(redirected from inalienability)
Also found in: Dictionary, Thesaurus, Wikipedia.
Related to inalienability: Inalienable rights


Not subject to sale or transfer; inseparable.

That which is inalienable cannot be bought, sold, or transferred from one individual to another. The personal rights to life and liberty guaranteed by the Constitution of the United States are inalienable. Similarly, various types of property are inalienable, such as rivers, streams, and highways.


adjective incapable of being conveyed, incapable of being sold, incapable of being transferred, nontransferable, not able to be conveyed, quod abalienari non potest, secured by law, unable to be bought, unable to be disposed of, unforfeitable, untouchable
Associated concepts: inalienable lands, inalienable rights
See also: absolute, conclusive, indefeasible, rightful, unalienable

INALIENABLE. This word is applied to those things, the property of which cannot be lawfully transferred from one person to another. Public highways and rivers are of this kind; there are also many rights which are inalienable, as the rights of liberty, or of speech.

References in periodicals archive ?
Although the prescriptions and the doctrine of the Ancien Regime give no precision about the affiliations of the furniture to the Crown domain, the civil court judge of Blois noted in 1800 that "it has never been doubtful, in the former French monarchy, that the principles of inalienability and imprescriptibility of the Crown's domain applied to chattels and to the land; that if the former prescriptions, especially that of 1556, concern only land, one cannot conclude that chatties are affected by inalienability and imprescriptibility".
or completely eliminating its inalienability, it should rather be
See Kent McNeil, "Self-Government and the Inalienability of Aboriginal Title" (2002) 47:3 McGill LJ 473 [McNeil, "Inalienability"].
She mediates a gift between men, which intertwines her in the obligation, the relationship-defining reciprocity, and the inalienability of the exchange.
The former cluster includes both processes or rules designed to reduce the value or threat of data (such as imposing inalienability or requiring de-identification) and requirements that place formal limitations on data collection such as prohibitions on the collection of certain data such as genetic information or contextual rules that, say, prohibit the collection or retention of any data other than that necessary for the transaction in question.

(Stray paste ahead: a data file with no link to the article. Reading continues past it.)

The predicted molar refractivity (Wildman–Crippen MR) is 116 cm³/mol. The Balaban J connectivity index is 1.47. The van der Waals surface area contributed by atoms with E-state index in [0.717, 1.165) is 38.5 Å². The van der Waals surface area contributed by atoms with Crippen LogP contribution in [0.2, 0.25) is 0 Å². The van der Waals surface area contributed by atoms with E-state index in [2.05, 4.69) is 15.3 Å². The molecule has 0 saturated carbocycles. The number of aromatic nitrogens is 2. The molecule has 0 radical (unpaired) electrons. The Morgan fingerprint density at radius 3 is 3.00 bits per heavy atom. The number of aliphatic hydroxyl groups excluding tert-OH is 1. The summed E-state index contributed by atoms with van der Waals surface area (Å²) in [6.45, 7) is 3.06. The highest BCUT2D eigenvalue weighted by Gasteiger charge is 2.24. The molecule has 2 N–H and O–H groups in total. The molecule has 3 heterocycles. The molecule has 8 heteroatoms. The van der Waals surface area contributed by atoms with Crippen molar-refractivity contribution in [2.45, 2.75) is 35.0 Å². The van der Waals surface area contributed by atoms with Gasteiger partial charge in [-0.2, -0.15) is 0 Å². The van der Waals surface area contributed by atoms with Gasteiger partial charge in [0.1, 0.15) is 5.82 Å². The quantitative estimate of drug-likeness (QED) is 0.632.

Some rights, despite being inalienable in form and nature, lose their inalienability on breach of a corresponding duty.
178) A similar point is made by Rousseau in the Social Contract where, in dealing with the inalienability and indivisibility of sovereignty, he warns against the "lack of precision," of which he also accuses Grotius, that derives "from having taken what were mere emanations from this [sovereign] authority for the parts of this authority itself.
The concept of Whiteness as property suggests that Whiteness, an absolute with a certain level of inalienability, carries values to those who possess it (Harris, 1995).
140-41; Stephan Kinsella, "A Libertarian Theory of Contract: Title Transfer, Binding Promises, and Inalienability," 17 J.
The grammar of inalienability on body part terms and the part-whole relations (pp.
Rights advocates said this contradicted the inalienability of human rights.
In any event, I was dismayed to find that Alvis never questions Hawthorne's faith in "natural rights" and their supposed inalienability, if only because, as philosopher Donald Livingston has argued, the universality of such rights requires that they can be known by reason alone, "independent of any inherited moral tradition.